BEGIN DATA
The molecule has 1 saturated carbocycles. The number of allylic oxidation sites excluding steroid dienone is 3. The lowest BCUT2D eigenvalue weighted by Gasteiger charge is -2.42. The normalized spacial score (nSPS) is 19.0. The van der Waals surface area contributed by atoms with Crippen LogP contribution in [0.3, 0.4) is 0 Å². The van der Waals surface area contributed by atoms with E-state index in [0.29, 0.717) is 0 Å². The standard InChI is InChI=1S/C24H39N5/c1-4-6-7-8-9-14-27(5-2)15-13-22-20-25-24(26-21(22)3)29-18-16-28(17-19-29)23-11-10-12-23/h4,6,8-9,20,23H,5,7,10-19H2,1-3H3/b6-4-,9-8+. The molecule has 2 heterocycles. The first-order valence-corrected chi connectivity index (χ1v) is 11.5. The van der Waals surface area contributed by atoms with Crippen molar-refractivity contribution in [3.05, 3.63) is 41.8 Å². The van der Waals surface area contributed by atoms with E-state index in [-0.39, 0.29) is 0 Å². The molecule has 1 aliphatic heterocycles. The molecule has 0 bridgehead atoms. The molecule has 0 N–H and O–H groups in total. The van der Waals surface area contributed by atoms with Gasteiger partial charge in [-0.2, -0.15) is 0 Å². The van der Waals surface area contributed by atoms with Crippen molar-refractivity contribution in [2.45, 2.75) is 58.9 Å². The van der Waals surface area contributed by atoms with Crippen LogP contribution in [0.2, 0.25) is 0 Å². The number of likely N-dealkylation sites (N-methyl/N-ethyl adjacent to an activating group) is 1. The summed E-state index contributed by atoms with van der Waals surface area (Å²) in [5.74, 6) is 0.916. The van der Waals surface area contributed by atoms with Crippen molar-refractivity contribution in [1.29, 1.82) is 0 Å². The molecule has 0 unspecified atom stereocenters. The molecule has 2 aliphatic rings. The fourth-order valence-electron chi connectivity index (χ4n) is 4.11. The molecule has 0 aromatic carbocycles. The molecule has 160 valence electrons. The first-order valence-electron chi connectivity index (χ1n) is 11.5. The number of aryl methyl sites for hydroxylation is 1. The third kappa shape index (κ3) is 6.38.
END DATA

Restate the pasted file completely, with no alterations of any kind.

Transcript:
The molecule has 1 saturated carbocycles. The number of allylic oxidation sites excluding steroid dienone is 3. The lowest BCUT2D eigenvalue weighted by Gasteiger charge is -2.42. The normalized spacial score (nSPS) is 19.0. The van der Waals surface area contributed by atoms with Crippen LogP contribution in [0.3, 0.4) is 0 Å². The van der Waals surface area contributed by atoms with E-state index in [0.29, 0.717) is 0 Å². The standard InChI is InChI=1S/C24H39N5/c1-4-6-7-8-9-14-27(5-2)15-13-22-20-25-24(26-21(22)3)29-18-16-28(17-19-29)23-11-10-12-23/h4,6,8-9,20,23H,5,7,10-19H2,1-3H3/b6-4-,9-8+. The molecule has 2 heterocycles. The first-order valence-corrected chi connectivity index (χ1v) is 11.5. The van der Waals surface area contributed by atoms with Crippen molar-refractivity contribution in [3.05, 3.63) is 41.8 Å². The van der Waals surface area contributed by atoms with E-state index in [-0.39, 0.29) is 0 Å². The molecule has 1 aliphatic heterocycles. The molecule has 0 bridgehead atoms. The molecule has 0 N–H and O–H groups in total. The van der Waals surface area contributed by atoms with Gasteiger partial charge in [-0.2, -0.15) is 0 Å². The van der Waals surface area contributed by atoms with Crippen molar-refractivity contribution in [2.45, 2.75) is 58.9 Å². The van der Waals surface area contributed by atoms with Crippen LogP contribution in [0.2, 0.25) is 0 Å². The number of likely N-dealkylation sites (N-methyl/N-ethyl adjacent to an activating group) is 1. The summed E-state index contributed by atoms with van der Waals surface area (Å²) in [5.74, 6) is 0.916. The van der Waals surface area contributed by atoms with Crippen molar-refractivity contribution in [1.29, 1.82) is 0 Å². The molecule has 0 unspecified atom stereocenters. The molecule has 2 aliphatic rings. The fourth-order valence-electron chi connectivity index (χ4n) is 4.11. The molecule has 0 aromatic carbocycles. The molecule has 160 valence electrons. The first-order valence-electron chi connectivity index (χ1n) is 11.5. The number of aryl methyl sites for hydroxylation is 1. The third kappa shape index (κ3) is 6.38.